Surgical Endoscopy

, Volume 13, Issue 5, pp 461–465 | Cite as

Human vs robotic organ retraction during laparoscopic Nissen fundoplication

  • B. K.  Poulose
  • M. F.  Kutka
  • M.  Mendoza-Sagaon
  • A. C.  Barnes
  • C.  Yang
  • R. H.  Taylor
  • M. A.  Talamini
Article

Abstract

Background: Advances in technique and instrumentation have enabled surgeons to perform an increasing number of complicated procedures through laparoscopy. However, these efforts have often been compromised by the exertion of excessive force when anatomical structures are retracted to create a clear view of the anatomy. Here, we present a comparative study of human and robotic performance in force-controlled organ retraction during laparoscopic Nissen fundoplication (LNF).

Methods: Six female pigs (20–25 kg) were anesthetized, intubated, and placed on mechanical ventilation; pneumoperitoneum (13 mmHg CO2) was established. A force-sensing retractor (FSR) was constructed to record the forces applied in retracting the stomach during dissection of the esophageal hiatus. The FSR was calibrated using known forces and then operated by either human alone or robot under human guidance using the FSR data. The esophageal hiatus was visualized and dissected, and LNF was completed.

Results: Less force was needed for robotic (74.3 ± 10.5 g; mean ± standard deviation) than for human (108.9 ± 34.3 g) retraction (p= 0.007) to obtain an optimal view of the esophageal hiatus. No significant differences were observed for retraction setup time (robot, 14.3 ± 0.8 min; human, 13.7 ± 9.9 min; mean ± SD) or hiatal dissection time (robot, 14.0 ± 3.0 min; human, 14.0 ± 6.1 min; mean ± SD).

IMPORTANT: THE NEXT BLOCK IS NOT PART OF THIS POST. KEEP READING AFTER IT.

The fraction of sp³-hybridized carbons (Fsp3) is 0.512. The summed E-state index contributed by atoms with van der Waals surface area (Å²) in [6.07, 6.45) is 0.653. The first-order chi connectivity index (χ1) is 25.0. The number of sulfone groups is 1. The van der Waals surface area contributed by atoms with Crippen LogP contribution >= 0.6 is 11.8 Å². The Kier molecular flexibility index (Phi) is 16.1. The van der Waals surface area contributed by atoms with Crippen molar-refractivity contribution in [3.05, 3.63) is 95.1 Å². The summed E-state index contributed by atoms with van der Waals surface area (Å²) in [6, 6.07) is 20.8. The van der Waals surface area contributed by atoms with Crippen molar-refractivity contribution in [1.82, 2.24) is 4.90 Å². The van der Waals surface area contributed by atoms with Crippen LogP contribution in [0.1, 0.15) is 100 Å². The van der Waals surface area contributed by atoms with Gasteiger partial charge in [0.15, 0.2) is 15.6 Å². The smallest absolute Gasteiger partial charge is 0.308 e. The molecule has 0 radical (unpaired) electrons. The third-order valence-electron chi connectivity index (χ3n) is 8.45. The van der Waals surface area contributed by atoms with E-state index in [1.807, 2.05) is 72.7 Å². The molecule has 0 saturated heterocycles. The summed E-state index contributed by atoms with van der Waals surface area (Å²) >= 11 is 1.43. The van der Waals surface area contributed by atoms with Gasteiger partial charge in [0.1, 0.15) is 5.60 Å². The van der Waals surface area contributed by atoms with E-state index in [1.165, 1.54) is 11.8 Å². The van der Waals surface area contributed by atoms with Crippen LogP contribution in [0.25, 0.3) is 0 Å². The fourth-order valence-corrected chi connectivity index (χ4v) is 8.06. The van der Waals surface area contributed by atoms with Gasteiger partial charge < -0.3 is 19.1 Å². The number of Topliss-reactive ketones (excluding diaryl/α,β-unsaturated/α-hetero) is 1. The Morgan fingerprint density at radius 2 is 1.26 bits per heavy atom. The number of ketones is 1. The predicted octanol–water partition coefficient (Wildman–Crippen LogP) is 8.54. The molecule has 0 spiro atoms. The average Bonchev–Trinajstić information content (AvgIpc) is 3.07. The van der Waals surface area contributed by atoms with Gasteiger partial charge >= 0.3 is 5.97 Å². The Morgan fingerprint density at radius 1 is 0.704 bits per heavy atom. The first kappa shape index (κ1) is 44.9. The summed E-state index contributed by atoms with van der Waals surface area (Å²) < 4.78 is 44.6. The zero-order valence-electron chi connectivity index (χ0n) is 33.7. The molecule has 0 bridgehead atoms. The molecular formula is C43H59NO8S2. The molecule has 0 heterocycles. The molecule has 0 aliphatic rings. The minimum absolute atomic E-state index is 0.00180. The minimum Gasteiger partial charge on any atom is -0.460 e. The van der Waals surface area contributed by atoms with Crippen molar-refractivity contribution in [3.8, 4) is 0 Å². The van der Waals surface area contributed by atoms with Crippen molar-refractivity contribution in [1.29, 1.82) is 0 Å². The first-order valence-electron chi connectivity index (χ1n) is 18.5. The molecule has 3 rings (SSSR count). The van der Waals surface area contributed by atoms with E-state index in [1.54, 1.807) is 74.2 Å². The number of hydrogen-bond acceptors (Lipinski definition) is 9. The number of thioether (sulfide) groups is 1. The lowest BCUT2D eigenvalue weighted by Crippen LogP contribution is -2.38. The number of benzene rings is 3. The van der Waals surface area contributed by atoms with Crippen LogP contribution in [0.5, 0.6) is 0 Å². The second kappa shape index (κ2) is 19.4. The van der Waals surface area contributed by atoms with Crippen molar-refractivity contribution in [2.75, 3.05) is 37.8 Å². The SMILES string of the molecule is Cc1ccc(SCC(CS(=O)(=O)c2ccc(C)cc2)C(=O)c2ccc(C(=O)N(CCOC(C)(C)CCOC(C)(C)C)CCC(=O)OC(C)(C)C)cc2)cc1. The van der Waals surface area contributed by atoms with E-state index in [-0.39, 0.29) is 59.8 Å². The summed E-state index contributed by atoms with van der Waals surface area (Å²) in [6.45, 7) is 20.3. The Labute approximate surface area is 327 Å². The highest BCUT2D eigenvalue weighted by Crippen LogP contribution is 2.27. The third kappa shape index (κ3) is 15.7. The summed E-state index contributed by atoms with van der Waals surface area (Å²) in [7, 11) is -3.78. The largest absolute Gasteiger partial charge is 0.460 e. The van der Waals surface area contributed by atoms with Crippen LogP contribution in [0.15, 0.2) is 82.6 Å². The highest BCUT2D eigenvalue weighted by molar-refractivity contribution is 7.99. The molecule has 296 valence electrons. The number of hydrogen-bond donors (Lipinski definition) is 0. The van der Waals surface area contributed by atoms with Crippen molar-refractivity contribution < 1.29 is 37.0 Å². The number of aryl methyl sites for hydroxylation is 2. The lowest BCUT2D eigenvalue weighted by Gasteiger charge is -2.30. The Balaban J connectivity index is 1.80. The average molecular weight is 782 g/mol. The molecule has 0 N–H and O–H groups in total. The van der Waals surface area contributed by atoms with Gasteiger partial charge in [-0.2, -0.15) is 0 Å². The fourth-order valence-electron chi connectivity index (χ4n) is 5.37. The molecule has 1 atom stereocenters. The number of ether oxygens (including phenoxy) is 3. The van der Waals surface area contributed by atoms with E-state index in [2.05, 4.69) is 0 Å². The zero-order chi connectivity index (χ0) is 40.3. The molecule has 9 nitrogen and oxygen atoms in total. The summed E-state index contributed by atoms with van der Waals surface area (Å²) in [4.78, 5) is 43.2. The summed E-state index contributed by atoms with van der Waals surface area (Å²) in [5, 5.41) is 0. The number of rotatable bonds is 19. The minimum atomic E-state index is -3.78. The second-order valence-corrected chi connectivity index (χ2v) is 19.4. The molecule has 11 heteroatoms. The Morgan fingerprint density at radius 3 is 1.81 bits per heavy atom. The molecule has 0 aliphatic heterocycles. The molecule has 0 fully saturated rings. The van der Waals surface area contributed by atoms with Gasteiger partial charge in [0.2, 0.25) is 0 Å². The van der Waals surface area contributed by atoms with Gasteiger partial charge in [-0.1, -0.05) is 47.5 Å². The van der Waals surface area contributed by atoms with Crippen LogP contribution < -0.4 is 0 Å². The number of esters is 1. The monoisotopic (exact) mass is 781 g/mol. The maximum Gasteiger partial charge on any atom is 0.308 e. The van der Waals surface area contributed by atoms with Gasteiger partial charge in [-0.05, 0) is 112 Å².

Conclusions: These preliminary results illustrate our continuing effort to develop and evaluate an automated surgical assistant for laparoscopy. As more personnel-intensive advanced laparoscopic procedures are performed, robotic retraction is likely to offer a superior alternative to human retraction; it minimizes the forces exerted on the organs while maintaining excellent anatomical view.

Key words: Surgical robotics — Retraction devices — Laparoscopy — Force feedback 

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Copyright information

© Springer-Verlag New York Inc. 1999

Authors and Affiliations

  • B. K.  Poulose
    • 1
  • M. F.  Kutka
    • 1
  • M.  Mendoza-Sagaon
    • 1
  • A. C.  Barnes
    • 2
  • C.  Yang
    • 3
  • R. H.  Taylor
    • 3
  • M. A.  Talamini
    • 1
  1. 1.Department of Surgery, Johns Hopkins University School of Medicine, Blalock 665, 600 North Wolfe Street, Baltimore, MD 21287, USAUS
  2. 2.Department of Mechanical Engineering, Johns Hopkins University, 122 Latrobe Hall, Baltimore, MD 21218, USAUS
  3. 3.Department of Computer Science, Johns Hopkins University, 224 New Engineering Building, Baltimore, MD 21218, USAUS

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